Dummies guide to surviving bad movies
  Not that there is a dearth of bad movies, but it gets real tricky to identify one. For the bad ones can expertly be camouflaged in brilliant packages: from hummable audio tracks to catchy trailers and the smartly executed marketing campaigns. Not until you personally watch the movie (despite reading glowing reviews of course) will the reality sink in – is this what you wanted to blow up your hard earned money on? After all, tickets don’t come for free neither are they priced at a pittance.

But there are ways and means of spotting one. All it requires is a presence of mind and the capability to read between the lines, for that’s where picking up the loose ends lies. Here goes the dummies guide to understanding bad movies, a few tips that could save you a few pennies. But the regular classic disclaimer applies to this as well: conditions apply.


The talk is what the industry calls the buzz the movie generates before it hits the screen. If the talk is good, obviously the movie is expected to perform well. But when there is talk, there are also chances that a misleading piece of

information about the movie is floating around: like how the hero himself performed a high-risk stunt sequence or how he developed a sprain while dancing to the difficult move of the choreographer. In effect, the scene will appear in the movie for 20 seconds.


Trailers of movies are, as we all know, a peek into the end product. But consider this: If the ad company that’s marketing the movie is creating the trailer, with guys who are smarter than the movie’s director himself, there are all possibilities that the trailer will look impressive.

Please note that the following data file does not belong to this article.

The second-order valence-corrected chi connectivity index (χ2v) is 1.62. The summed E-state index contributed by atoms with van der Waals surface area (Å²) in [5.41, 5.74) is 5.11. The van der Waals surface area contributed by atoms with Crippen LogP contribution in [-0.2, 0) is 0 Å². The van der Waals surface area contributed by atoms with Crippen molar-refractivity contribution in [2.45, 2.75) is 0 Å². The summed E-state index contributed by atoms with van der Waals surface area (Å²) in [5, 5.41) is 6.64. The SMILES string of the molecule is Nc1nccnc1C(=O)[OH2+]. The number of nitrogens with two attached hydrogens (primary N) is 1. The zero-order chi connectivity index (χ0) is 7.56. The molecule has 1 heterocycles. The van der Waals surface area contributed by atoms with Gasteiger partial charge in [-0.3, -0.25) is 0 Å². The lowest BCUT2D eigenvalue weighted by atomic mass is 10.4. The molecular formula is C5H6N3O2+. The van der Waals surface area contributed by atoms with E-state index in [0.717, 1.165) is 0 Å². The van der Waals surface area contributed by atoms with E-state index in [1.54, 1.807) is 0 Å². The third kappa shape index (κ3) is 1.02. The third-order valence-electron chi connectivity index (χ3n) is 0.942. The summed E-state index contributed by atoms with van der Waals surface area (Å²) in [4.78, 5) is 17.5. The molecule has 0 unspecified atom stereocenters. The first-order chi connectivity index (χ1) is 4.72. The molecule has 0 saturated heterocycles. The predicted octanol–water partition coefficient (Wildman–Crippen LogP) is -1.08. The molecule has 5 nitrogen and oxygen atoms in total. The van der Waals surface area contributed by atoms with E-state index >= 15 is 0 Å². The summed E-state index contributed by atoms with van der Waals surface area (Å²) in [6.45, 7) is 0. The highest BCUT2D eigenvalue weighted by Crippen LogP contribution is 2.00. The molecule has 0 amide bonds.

Let’s get it straight. Although we have the money, we just cannot afford to dump it in our movies for the sake of mind-blowing CG (Computer Graphics). For the same reason, if any movie boasts of fantastic graphics and visual effects, rest assured, the forthcoming result will be more or less unremarkable. But hey, this doesn’t count for Holly-Kolly dubs (for instance: 2012 or Avatar) of course.


Superb songs are no indication that the movie will be superb as well. History has enough proof where the movies sucked despite having marvelously tuned songs and videos. Then again, the same history also reminds us that those mere 5-minutes-on-screen songs can actually render enough energy to the movie’s success.


The key to understand a review is to read between the lines, whether the review is eulogizing the movie excessively or being plain neutral; for there are understandably lots of considerations going into writing a review. Watch for the minutest hint the reviewer slips, for instance the usage of would have been, could have been. On the other hand, if the review is on-the-face, it means it’s brutally honest and can be trusted.

Word of mouth:

Finally, the good old tactic is what could actually help you survive the bad movies. It can be a mix bag at times but at least here you wouldn’t have to decide on your estimation but rather based on a solid proof from a tangible resource.

So what, in the end, is the need of the hour if we disregard bad movies or all movies as bad? Good scripts, clearly, and directors who are in immediate need of script writing lessons where they also teach you how to write a neat screenplay. Until then, although it’s pretty dismal to say but for lack of another choice: enjoy what is served on the platter.

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